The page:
BOSTON-At the trade deadline, the Celtics received the hidden gems of Luigi Datome and Jonas Jerebko from Detroit; tonight, the C’s returned the favor, giving away the game to the Pistons.

After leading for the majority of the game, the Celtics (30-39) struggled down the stretch especially offensively, as the team scored 19 points in the forth quarter and only 9 in overtime. Evan Turner led the Celtics with 23 points, while the rest of the starters Jae Crowder (19), Brandon Bass (13) Tyler Zeller (10), and Avery Bradley (10) all finished in double-figures.

In the victory, Reggie Jackson almost had a triple double, contributing 17 points, 11 assists, and 9 rebonds for the Pistons (24-44). Kentavious Caldwell-Pope scored a game-high 27 points and Andre Drummond had a double-double, grabbing a 22 rebounds and 18 points.

See the full box score here.

EVAN TURNER RUNS THE POINT
With Marcus Smart serving a one-game suspension, Evan Turner was listed as the starting point guard. Turner had a very balanced and proficient performance, finishing with 23 points, 8 rebounds, 6 assists, and 3 steals. The polarizing guard, who Jackie MacMullan brilliantly described on the broadcast as an ‘€œacquired taste,’€ even limited his turnovers, only coughing up the rock twice in 38 minutes. Despite the good performance, Bad-Evan reared his ugly head, as the ball slipped out of his hands on the game-winning attempt at the end of regulation.

JAE CROWDER’€™S EXCELLENT SECOND QUARTER
After missing his first five shots of the game, Jae Crowder decided to attack the rim and ended up having a terrific second quarter. He scored half of the Celtics 24 points, drawing two fouls by making aggressive cuts towards the basket. He went 3 for 4 from the charity stripe and also knocked down an open three.

HACK-A-DRUMMOND WORKS BRIEFLY
In his short career, Andre Drummond has already established himself as one of the worst free-throw shooters in NBA history. Brad Stevens used this to advantage, deciding to foul the big man early and often. The poorly named strategy paid off, as Drummond went 2 for 11 from the charity stripe. Despite his struggles from the line, the Pistons center finished with an impressive 18 points, 22 rebounds, and 4 blocks. The Celtics went away from the strategy in the final frame, but it would not have helped their poor offensive performance.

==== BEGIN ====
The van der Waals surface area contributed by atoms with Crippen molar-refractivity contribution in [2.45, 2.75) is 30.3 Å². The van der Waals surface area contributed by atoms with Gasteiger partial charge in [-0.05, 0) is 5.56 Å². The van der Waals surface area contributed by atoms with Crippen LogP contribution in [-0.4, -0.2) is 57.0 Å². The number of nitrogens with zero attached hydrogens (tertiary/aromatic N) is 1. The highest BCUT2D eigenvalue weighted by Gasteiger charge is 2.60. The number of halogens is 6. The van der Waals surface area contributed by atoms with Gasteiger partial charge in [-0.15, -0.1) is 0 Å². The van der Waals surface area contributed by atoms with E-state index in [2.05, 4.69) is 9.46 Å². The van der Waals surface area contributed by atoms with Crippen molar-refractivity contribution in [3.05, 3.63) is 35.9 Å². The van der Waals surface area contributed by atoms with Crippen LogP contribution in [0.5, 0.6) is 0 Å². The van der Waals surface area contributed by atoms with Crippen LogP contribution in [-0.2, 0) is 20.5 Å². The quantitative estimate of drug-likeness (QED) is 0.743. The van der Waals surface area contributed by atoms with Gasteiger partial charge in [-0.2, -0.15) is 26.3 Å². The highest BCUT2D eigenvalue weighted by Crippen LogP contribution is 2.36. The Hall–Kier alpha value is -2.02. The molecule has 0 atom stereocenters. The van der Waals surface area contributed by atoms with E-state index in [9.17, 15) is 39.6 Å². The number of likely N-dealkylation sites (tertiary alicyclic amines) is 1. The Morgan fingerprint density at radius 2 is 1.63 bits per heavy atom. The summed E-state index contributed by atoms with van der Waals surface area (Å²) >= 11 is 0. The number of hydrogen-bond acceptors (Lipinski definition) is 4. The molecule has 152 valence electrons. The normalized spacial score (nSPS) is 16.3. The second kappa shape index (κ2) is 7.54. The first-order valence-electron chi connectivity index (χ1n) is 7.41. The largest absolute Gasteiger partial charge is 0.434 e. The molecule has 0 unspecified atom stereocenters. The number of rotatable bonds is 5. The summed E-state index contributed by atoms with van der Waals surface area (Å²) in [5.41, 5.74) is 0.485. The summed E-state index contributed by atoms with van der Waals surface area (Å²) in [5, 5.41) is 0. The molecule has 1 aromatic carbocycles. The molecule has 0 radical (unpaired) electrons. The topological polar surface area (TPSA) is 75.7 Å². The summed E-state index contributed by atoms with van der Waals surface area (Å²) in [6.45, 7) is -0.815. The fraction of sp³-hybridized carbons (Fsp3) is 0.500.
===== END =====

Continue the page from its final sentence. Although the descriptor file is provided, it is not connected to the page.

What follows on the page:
NO REVENGE FOR GIGI AND JONAS
There was some talk heading into this game that Gigi Datome and Jonas Jerebko had something to prove against their old team; Especially Datome, who only saw 17 minutes on the floor during his time with the Pistons. Jerebko was maybe trying too hard tonight, only hitting 3 of his 11 shots, although he did contribute 8 rebounds. Datome didn’€™t register on the box score, only playing five minutes.

GERALD WALLACE: ORIGINAL GANGSTA
Playing 12 minutes, Wallace added much needed energy off the bench. On one possession, the OG out-hustled a pair of Pistons to grab two offensive rebounds before finishing with a put-back. Wallace finished with 7 rebounds and 2 points.

Blog Author: 
Sam Packard

A cheap shot to the groin will cost Marcus Smart – and the Celtics – one game.

A cheap shot to the groin will cost Marcus Smart – and the Celtics – one game.

The NBA announced Saturday that it has suspended the Celtics point guard for Sunday’s game against the Pistons for a flagrant-2 foul committed in Friday’s loss in San Antonio.